On the Rails
It's a perfect storm of issues and chief steward Kim Kelly is facing his first real test of character in the job since he took over last August
What with an inquiry into the handling of Collection and the revelation of a level two blood in his trachea eight days prior, the Ming Hoi Treasure cocaine discovery (and a boycott of a trainers' meeting by about half of the trainers as a result of how they viewed its handling) and criticism of strong careless riding penalties, Kelly has a full plate.
There hasn't been a gnashing of teeth like this over the actions of the stewards since John Schreck upheld the De Integro protest at Happy Valley in March 2002 - and that one brought the extraordinary Basil Fawlty-like claim that 'this is exactly how Nazi Germany started'. Rather overcooked, but certainly colourful.
One of our Chinese language counterparts has reportedly even taken the remarkable step of closing his betting account, after 30 years as a Jockey Club customer, over Darren Beadman's handling of Collection.
Well, it's his account, he can do what he likes, but if he didn't close it after the stewards' lack of a response to Michael Kinane's ride on Benji in 1996, then it pales as an act of protest to be taken seriously. Maybe he's just trying to change the luck.
This column has always been happy to take the stewards on when they are clearly wrong - and it certainly does happen.
We had our say on the Collection issue last week and, after the reconvened hearing on Friday, would still only say the blood in trachea episode could have been more significant than the weight it was given. Beadman's handling of Collection was not unreasonable, considering how little help he was getting from the animal itself, but Beadman gave evidence that he did have the bad scope in his mind during the race.
Penalties for Matthew Chadwick and Howard Cheng Yue-tin after a rough finish at the Valley, when neither could reasonably have expected to emerge without a stiff penalty, threw up something that has long fascinated us, the bird in the hand preference of jockeys.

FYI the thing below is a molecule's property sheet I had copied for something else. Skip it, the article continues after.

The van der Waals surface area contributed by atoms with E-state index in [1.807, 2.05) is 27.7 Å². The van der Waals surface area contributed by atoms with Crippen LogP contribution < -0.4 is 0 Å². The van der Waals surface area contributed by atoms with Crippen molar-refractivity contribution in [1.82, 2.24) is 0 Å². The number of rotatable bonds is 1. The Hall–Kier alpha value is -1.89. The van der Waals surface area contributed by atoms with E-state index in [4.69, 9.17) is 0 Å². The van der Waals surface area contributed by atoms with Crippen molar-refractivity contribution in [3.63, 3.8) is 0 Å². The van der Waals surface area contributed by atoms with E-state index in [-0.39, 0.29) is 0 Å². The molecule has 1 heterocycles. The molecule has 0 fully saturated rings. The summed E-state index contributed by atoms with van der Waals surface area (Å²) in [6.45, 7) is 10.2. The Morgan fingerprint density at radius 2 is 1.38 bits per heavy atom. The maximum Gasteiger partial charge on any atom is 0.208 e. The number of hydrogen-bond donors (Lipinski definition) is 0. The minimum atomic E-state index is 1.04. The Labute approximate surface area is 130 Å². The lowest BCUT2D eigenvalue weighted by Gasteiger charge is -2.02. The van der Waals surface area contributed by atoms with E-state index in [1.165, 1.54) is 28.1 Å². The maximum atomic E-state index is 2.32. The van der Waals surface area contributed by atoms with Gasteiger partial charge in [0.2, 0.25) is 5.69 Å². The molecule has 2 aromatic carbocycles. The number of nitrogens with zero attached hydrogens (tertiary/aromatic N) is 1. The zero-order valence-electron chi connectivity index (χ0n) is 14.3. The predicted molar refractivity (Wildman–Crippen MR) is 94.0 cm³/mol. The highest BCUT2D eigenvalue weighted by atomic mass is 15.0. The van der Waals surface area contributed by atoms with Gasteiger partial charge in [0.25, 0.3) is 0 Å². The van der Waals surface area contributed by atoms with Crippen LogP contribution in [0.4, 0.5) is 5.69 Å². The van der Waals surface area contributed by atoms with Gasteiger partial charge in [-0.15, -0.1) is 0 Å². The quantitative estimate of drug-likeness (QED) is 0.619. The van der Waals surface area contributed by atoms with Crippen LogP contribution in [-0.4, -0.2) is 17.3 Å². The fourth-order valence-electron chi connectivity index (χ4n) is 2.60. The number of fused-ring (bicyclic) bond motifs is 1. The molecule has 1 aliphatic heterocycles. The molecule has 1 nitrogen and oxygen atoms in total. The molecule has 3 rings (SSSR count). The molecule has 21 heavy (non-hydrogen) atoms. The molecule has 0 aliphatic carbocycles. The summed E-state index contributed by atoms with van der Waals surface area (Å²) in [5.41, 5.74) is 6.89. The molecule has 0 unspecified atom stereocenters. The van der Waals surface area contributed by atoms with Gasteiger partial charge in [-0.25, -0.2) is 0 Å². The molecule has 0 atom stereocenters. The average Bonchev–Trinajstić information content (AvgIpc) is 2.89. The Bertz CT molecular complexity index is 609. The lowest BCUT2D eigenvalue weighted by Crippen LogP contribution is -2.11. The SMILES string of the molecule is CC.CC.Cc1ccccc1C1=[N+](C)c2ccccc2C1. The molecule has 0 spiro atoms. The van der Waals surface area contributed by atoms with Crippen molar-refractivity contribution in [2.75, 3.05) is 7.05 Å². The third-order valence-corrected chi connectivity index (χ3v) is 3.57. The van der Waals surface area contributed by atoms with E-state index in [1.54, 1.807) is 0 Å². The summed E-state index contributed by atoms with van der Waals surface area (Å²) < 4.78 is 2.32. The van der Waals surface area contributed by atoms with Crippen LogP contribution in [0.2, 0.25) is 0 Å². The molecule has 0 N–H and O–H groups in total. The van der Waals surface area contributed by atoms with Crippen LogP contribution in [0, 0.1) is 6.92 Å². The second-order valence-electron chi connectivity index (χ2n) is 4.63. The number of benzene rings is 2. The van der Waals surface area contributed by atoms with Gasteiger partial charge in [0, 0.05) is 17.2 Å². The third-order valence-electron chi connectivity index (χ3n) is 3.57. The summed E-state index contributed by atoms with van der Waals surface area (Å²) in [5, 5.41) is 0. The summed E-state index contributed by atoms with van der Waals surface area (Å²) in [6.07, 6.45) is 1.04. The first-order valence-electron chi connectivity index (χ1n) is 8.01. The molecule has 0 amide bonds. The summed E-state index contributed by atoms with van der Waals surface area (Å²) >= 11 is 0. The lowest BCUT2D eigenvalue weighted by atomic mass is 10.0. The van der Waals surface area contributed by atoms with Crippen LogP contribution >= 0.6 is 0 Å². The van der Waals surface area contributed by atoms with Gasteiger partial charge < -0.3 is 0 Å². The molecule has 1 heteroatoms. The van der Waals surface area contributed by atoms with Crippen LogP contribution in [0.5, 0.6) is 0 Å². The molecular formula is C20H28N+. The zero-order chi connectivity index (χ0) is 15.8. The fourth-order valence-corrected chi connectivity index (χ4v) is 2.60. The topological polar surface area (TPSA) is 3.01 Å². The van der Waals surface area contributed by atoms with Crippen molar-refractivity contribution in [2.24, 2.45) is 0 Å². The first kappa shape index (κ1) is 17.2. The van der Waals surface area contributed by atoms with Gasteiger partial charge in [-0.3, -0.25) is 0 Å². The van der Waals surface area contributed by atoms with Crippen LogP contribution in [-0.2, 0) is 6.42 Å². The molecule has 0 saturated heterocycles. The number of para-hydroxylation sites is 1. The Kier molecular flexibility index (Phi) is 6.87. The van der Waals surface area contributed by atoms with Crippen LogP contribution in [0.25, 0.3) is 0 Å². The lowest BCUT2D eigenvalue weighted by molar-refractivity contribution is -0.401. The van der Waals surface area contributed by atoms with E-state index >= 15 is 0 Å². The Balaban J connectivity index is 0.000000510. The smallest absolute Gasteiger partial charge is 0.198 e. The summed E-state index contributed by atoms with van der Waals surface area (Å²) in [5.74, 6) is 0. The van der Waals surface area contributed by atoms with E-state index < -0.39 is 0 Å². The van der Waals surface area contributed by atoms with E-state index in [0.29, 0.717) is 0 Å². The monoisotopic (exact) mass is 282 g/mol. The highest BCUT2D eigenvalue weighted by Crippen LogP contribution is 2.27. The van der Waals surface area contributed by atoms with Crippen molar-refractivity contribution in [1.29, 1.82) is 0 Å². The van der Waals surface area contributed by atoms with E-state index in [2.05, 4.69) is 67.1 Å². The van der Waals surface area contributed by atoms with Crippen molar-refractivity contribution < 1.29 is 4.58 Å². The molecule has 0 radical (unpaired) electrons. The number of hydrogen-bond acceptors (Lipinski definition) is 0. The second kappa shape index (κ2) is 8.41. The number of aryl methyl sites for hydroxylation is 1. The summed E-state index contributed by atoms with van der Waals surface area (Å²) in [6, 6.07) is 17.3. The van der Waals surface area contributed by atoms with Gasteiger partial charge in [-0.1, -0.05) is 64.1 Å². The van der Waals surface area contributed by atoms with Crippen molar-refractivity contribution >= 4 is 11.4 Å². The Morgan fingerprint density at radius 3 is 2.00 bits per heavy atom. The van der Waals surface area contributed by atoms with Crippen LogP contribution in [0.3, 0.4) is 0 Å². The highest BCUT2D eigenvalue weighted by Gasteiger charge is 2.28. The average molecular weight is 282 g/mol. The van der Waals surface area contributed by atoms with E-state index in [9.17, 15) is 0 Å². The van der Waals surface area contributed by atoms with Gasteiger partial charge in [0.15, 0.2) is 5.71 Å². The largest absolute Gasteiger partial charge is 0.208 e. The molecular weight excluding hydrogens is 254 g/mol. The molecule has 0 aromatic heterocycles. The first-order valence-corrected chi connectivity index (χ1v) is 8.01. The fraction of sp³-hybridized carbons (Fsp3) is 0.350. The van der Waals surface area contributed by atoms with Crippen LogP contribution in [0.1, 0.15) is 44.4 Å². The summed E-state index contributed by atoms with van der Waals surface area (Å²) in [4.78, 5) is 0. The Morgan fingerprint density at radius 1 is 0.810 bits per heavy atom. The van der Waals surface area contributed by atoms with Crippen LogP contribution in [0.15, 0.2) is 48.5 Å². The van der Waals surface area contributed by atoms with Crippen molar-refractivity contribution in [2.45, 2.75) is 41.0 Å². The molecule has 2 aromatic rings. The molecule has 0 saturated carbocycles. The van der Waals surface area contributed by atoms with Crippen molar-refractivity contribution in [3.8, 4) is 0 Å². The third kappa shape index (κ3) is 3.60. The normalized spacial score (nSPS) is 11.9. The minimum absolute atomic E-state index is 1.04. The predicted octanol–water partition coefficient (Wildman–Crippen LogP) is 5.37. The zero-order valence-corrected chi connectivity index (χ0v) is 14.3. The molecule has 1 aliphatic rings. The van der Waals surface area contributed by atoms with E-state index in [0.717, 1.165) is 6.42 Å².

According to the Jockey Club - perhaps Chadwick would disagree? - Chadwick's earnings are better than HK$40,000 per meeting ON AVERAGE. He should be in front by getting a fine instead of days off. But ask him - or any of the other top jockeys - if he'd rather have two days' suspension or HK$80,000 in fines and he will go for the two days every time. He might figure they were going to be slow days.
As for the cocaine in Ming Hoi Treasure's system, well, we can find no threshold level in our copy of the rules, though there are levels for a number of other substances and their mere presence does not make for a positive test inquiry.
That it did not in this case may be out of rhythm with the automatic penalty of days past, but then trainers are looking at it glass half-empty. That Kelly (pictured) is prepared to tread a different path, to judge the case on its own particular merits than do the easy thing and stand behind an automatic fine or disqualification is a step forward.
Those trainers who are upset now will be right to expect the same standards if they are in the same position one day.
Perhaps the stewards' conclusion that an extremely minor detection required reference to the security department, rather than any other action, also belongs under the small print of Rule 9. That's the one that says: anything not covered specifically in the rules is automatically at the judgment and discretion of the stewards of the club. And their powers are specifically conferred on the stipendiary stewards, ie Kelly's team, on behalf of the stewards.
It isn't called the hot seat for nothing.